Antarctica Forums › Forums › Antarctic Memories Message Board › Discussion topics › Anyone worked as a Met Tech or GA?
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May 7, 2008 at 9:01 pm #579
I’m being considered for both Meteorological Technician at one of the field camps and General Assistant at McMurdo. Has anyone worked in either of these positions before? I have the job descriptions for both but, of course, they are basic at best. I’ve scoured the web for information and have come up with conflicting tidbits here and there but only for the GA position:
– Great job because you get to go to lots of interesting locations (but mostly do less than interesting work once you get there).
– Horrible job because all you do is grunt work and mostly shovel snow. One person called it the “second lowest job a person can have on the planet” (gee, I wonder what the lowest job is?).
– GAs are found in all areas including science support.
– GAs only work in FEMC mostly to haul materials and clean up after the “real” workers have done their jobs.
Some of the postings I found definitely sound like it is mostly a matter of where the GA gets assigned and what kind of work is being done at that time. Some of it also sounds like sour grapes to me. As far as I’m concerned, anything that gets me to AA the first time is OK by me.
So, any thoughts on either the Met Tech or GA positions (by the way, I couldn’t find a single thing on the web about the Met Tech job).
Oh, yeah, one last thing. My wife just got a contract to be a vehicle operator for 2008-09. This happened two weeks ago on April 28. Application, review, interview, and offer all happened in record time. All of my applications are still in either the “received” or “in review” stage (the hiring manager for the Met Tech position said she is waiting for funding before she can hire anyone for this job–that sounds kind of unusual unless the $$$ for the Met Tech position comes from the grantee $$$ for the camp). Is there a time frame in which the hiring process usually takes place or is it totally random? Does Raytheon prefer to take couples or does that matter at all?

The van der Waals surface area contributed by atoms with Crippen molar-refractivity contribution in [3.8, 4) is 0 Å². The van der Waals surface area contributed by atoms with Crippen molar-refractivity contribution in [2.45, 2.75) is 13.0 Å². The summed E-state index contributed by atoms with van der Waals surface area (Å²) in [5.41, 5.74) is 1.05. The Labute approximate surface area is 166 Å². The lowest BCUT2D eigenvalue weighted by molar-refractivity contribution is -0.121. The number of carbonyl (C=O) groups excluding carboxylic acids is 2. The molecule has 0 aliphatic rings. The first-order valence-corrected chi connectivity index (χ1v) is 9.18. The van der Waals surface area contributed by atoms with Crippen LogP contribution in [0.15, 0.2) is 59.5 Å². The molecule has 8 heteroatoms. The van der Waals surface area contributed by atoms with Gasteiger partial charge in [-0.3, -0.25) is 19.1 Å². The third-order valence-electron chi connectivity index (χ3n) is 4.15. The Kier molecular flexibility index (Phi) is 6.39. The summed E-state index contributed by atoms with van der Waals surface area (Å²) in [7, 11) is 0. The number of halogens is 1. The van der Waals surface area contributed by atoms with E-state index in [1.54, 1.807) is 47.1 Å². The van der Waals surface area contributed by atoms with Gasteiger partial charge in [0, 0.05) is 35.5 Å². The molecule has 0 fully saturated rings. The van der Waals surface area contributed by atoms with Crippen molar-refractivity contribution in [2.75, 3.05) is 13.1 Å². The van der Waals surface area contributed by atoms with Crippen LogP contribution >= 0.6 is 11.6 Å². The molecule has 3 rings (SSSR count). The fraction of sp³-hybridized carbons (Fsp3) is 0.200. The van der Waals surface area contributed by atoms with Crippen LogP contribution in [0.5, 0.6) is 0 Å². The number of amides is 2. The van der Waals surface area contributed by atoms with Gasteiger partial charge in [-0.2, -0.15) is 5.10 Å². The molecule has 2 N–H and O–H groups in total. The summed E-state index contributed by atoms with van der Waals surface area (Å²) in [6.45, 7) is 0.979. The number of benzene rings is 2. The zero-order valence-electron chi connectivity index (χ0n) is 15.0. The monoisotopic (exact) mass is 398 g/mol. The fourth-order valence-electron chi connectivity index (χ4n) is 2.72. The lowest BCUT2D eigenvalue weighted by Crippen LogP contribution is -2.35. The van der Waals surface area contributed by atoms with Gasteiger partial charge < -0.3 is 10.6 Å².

Thanks for any info, tips, hints, etc. you may have to offer. I appreciate it!
-=Cliffhanger_MTMay 7, 2008 at 9:15 pm #5372
I should clarify that my wife and I went to the RPSC job fair in Centennial, CO on 3/28/08. She waited four weeks before being contacted for an interview for the vehicle operator position. She got a call on a Thursday to schedule an interview, had the phone interview on the following Monday and then had a job offer three days after the interview on Thursday. I didn’t want to give the wrong impression that it was only a couple of weeks from the time she submitted her application to the Rayjobs site to the time she got her contract.May 8, 2008 at 12:15 am #5373ZondraMember
I was a GA, and I must say that it was an awesome job. It depends on where you’re a GA at, as the job can really vary. I was an OPS GA, and I highly recommend OPS, if you can get that job. FEMC isn’t as good, but I heard it’s gotten better in the past few years. FEMC GA is better than DA (Dishwasher/Kitchen-Slave), in my opinion. There are a few other deparments that also hire GA’s, and in those cases you are basicly doing whatever that deparment does, ie: fuels hires a GA, and you do fulie stuff… there are several other departments that hire GAs, but I’m sure you’d know if it was one of those departments that was looking at you. If you don’t know which pool of GA’s you’re being considered for, my best guess is FEMC.
The Met Tech possition is out in the field, so you won’t get to see your wife very much, as she’ll be in McMurdo the whole time. Field Positions can be really awesome, and Met Tech is a great first job there. It’s kind of like GA for the field camp, but you’re in charch of the meteroligical readings. That means you’re the one who has to get up during the wee hours to check the weather. It can vary from camp to camp. And yes, field camp positions are tough, because they never know what the funding will be, and it is a long waiting game. And then sometimes they never have the position in the end.
Good luck and let me know if you have more questions.
ZondraMay 8, 2008 at 3:34 am #5374